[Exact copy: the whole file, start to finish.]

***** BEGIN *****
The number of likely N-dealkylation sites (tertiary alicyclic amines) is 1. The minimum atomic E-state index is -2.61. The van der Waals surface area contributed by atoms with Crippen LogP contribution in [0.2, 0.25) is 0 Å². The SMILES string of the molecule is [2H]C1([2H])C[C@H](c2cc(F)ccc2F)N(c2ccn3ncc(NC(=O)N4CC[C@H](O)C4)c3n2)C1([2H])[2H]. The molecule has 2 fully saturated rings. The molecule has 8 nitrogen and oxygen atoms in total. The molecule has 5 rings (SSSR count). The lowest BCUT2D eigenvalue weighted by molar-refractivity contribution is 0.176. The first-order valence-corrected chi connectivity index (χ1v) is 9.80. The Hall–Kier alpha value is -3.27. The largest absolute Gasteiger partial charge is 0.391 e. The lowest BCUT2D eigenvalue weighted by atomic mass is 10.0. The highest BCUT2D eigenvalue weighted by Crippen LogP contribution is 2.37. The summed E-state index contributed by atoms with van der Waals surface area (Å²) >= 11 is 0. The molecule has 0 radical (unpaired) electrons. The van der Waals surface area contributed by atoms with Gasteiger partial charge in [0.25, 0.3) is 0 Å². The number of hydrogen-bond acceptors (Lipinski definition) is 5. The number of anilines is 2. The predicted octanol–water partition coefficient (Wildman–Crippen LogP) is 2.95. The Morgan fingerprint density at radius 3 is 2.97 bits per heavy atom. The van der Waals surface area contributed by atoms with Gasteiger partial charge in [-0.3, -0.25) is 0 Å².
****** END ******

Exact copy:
The number of likely N-dealkylation sites (tertiary alicyclic amines) is 1. The minimum atomic E-state index is -2.61. The van der Waals surface area contributed by atoms with Crippen LogP contribution in [0.2, 0.25) is 0 Å². The SMILES string of the molecule is [2H]C1([2H])C[C@H](c2cc(F)ccc2F)N(c2ccn3ncc(NC(=O)N4CC[C@H](O)C4)c3n2)C1([2H])[2H]. The molecule has 2 fully saturated rings. The molecule has 8 nitrogen and oxygen atoms in total. The molecule has 5 rings (SSSR count). The lowest BCUT2D eigenvalue weighted by molar-refractivity contribution is 0.176. The first-order valence-corrected chi connectivity index (χ1v) is 9.80. The Hall–Kier alpha value is -3.27. The largest absolute Gasteiger partial charge is 0.391 e. The lowest BCUT2D eigenvalue weighted by atomic mass is 10.0. The highest BCUT2D eigenvalue weighted by Crippen LogP contribution is 2.37. The summed E-state index contributed by atoms with van der Waals surface area (Å²) >= 11 is 0. The molecule has 0 radical (unpaired) electrons. The van der Waals surface area contributed by atoms with Gasteiger partial charge in [0.25, 0.3) is 0 Å². The number of hydrogen-bond acceptors (Lipinski definition) is 5. The number of anilines is 2. The predicted octanol–water partition coefficient (Wildman–Crippen LogP) is 2.95. The Morgan fingerprint density at radius 3 is 2.97 bits per heavy atom. The van der Waals surface area contributed by atoms with Gasteiger partial charge in [-0.3, -0.25) is 0 Å².